Taylor shared his thoughts on this quote before the chaplain led the crowd in a moment of silence prior to a walk around the pond.
“It's almost like a superpower that you have every day with every encounter. You have this ability to just change the course of someone's day. It really sometimes is the essence of taking care of each other. It's just taking that moment, thinking about how in each interaction, moment to moment, we can make that difference,” Taylor said.
Ryan pointed the attendees, many of whom work in the behavioral health field or have experienced loss due to suicide personally, to the table and staff ready to share resources.
The Defense Suicide Prevention Office has set out to enhance the major key to intervention – connection. With a slogan of “connect to protect”, the office’s www.dspo.mil website offers a wealth of resources to address suicide well beyond September.
These two slogans – connect to protect and not just September – together point to the sort of engagement Bodner recommends for those looking to help a family member, friend or battle buddy who appears to be in need of assistance.
First, how does one know if someone they care about is in need of help?
One of the helpful pieces of information shared at the display the two interns have staffed for a number of lunchtime sessions – the final being Friday, Sept. 30 – is a list of warning signs.
Some signs are more obvious, like talking about wanting to die or to kill themselves. Others, however, like sleeping too little or too much or acting anxious or agitated, can accompany a variety of issues that don’t necessarily indicate suicidal intention.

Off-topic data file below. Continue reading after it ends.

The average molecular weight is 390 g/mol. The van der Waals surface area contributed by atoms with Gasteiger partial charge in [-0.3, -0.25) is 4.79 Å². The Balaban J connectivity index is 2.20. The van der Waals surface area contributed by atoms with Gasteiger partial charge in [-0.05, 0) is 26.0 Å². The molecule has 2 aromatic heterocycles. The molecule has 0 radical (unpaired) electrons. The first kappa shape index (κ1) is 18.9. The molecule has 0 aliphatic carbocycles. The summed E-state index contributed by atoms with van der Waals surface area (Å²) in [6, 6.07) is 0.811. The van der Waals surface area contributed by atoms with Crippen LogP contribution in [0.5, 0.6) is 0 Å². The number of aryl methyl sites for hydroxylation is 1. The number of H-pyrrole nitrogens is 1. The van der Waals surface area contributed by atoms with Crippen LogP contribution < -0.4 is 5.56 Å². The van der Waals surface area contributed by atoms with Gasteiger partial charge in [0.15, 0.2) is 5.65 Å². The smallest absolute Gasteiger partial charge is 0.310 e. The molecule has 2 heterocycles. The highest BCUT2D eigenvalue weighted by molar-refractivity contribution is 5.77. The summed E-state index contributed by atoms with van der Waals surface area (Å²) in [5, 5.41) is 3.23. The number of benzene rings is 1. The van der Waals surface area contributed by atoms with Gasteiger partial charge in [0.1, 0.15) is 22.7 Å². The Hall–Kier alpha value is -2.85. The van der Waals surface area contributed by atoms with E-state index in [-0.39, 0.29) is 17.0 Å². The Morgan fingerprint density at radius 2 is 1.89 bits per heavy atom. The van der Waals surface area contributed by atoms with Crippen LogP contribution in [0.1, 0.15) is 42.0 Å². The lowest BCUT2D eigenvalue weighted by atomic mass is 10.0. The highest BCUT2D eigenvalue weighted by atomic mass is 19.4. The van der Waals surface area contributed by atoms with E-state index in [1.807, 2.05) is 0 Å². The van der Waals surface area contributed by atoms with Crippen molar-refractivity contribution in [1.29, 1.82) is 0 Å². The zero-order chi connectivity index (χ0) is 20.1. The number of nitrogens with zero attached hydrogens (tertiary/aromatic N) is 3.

To help someone in need, Bodner suggested following the A.C.E. guideline – Ask, Care, Escort.
“Do not be afraid to ask the difficult questions, to have that tough conversation with that person,” she said. “Ask – ‘Are your thoughts about killing yourself?’ Care – Provide care to that person and then, Escort – Take them if needed to emergency services. But, it really starts with the first one, which is to ask and to not be afraid.”
Madigan’s Department of Behavioral Health, of which Bodner, Ryan and the 26-month Social Work Internship Program are a part, has designed the JBLM Resource Finder – a reference that quickly connects to resources specific to an individual’s needs.
Having trouble with substances? Anger? Finances? Go to https://madigan.tricare.mil/counseling to find local resources and these other topics. Connect from any web-enabled device. Also, look for the QR code on the graphics included here to be taken to the site.
Additionally, to make accessing help easier, the National Suicide Prevention Lifeline is now the Suicide & Crisis Lifeline with a new, expedited access number – 988. That’s it, just those three numbers can be used to call or text to be connected with a crisis specialist. After connecting, pressing 1 then directs the caller to someone with military knowledge.
This line also has a website that is packed with information. Visit 988lifeline.org to find the warning signs mentioned above, risk factors and an abundance of resources.
Mental or behavioral health providers are a significant part of the equation for getting people the help they need. They are not alone in the fight against suicide, though.
The available resources range from counselors to chaplains to community groups. Financial planners, dieticians and parenting coaches can all provide the relief a person at risk for suicide might need; they are all to be found on the JBLM Resource Finder and ready to help.
In addition, there is you.
“We need the public's help to identify people who are at risk and get them the help that they need. So, everyone can help with preventing suicide,” said Bodner.